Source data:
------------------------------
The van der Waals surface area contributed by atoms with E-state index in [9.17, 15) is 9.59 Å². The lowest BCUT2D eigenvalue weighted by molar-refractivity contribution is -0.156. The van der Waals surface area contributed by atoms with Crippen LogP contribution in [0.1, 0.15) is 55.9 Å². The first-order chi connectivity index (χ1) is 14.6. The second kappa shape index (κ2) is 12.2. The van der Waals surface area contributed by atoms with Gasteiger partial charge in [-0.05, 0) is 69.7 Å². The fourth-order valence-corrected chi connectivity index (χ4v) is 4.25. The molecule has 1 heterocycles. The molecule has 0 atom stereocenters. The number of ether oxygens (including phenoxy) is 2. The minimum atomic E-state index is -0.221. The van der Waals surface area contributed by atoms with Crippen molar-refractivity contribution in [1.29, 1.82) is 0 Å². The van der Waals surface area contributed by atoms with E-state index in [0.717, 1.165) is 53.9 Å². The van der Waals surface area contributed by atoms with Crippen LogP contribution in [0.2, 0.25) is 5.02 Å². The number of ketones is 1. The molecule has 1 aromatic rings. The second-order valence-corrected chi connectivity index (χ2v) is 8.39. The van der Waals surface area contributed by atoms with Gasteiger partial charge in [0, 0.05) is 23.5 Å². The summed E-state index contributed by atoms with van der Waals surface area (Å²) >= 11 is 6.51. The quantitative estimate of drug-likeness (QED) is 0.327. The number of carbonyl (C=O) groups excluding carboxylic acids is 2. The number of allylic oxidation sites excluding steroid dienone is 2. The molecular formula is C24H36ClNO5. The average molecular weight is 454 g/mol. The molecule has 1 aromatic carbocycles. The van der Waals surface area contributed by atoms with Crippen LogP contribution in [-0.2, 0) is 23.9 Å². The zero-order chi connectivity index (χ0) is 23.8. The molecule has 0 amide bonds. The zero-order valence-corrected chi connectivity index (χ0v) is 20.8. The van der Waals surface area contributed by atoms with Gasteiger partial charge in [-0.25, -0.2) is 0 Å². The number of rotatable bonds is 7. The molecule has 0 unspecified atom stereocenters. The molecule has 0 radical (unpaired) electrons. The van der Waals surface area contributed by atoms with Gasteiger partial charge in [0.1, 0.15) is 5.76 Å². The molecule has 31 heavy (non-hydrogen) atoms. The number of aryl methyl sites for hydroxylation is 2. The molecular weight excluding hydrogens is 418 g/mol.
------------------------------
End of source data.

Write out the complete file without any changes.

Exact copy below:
The van der Waals surface area contributed by atoms with E-state index in [9.17, 15) is 9.59 Å². The lowest BCUT2D eigenvalue weighted by molar-refractivity contribution is -0.156. The van der Waals surface area contributed by atoms with Crippen LogP contribution in [0.1, 0.15) is 55.9 Å². The first-order chi connectivity index (χ1) is 14.6. The second kappa shape index (κ2) is 12.2. The van der Waals surface area contributed by atoms with Gasteiger partial charge in [-0.05, 0) is 69.7 Å². The fourth-order valence-corrected chi connectivity index (χ4v) is 4.25. The molecule has 1 heterocycles. The molecule has 0 atom stereocenters. The number of ether oxygens (including phenoxy) is 2. The minimum atomic E-state index is -0.221. The van der Waals surface area contributed by atoms with Crippen molar-refractivity contribution in [1.29, 1.82) is 0 Å². The van der Waals surface area contributed by atoms with E-state index in [0.717, 1.165) is 53.9 Å². The van der Waals surface area contributed by atoms with Crippen LogP contribution in [0.2, 0.25) is 5.02 Å². The number of ketones is 1. The molecule has 1 aromatic rings. The second-order valence-corrected chi connectivity index (χ2v) is 8.39. The van der Waals surface area contributed by atoms with Gasteiger partial charge in [0, 0.05) is 23.5 Å². The summed E-state index contributed by atoms with van der Waals surface area (Å²) >= 11 is 6.51. The quantitative estimate of drug-likeness (QED) is 0.327. The number of carbonyl (C=O) groups excluding carboxylic acids is 2. The number of allylic oxidation sites excluding steroid dienone is 2. The molecular formula is C24H36ClNO5. The average molecular weight is 454 g/mol. The molecule has 1 aromatic carbocycles. The van der Waals surface area contributed by atoms with Crippen LogP contribution in [-0.2, 0) is 23.9 Å². The zero-order chi connectivity index (χ0) is 23.8. The molecule has 0 amide bonds. The zero-order valence-corrected chi connectivity index (χ0v) is 20.8. The van der Waals surface area contributed by atoms with Gasteiger partial charge in [-0.25, -0.2) is 0 Å². The number of rotatable bonds is 7. The molecule has 0 unspecified atom stereocenters. The molecule has 0 radical (unpaired) electrons. The van der Waals surface area contributed by atoms with Gasteiger partial charge in [0.1, 0.15) is 5.76 Å². The molecule has 31 heavy (non-hydrogen) atoms. The number of aryl methyl sites for hydroxylation is 2. The molecular weight excluding hydrogens is 418 g/mol.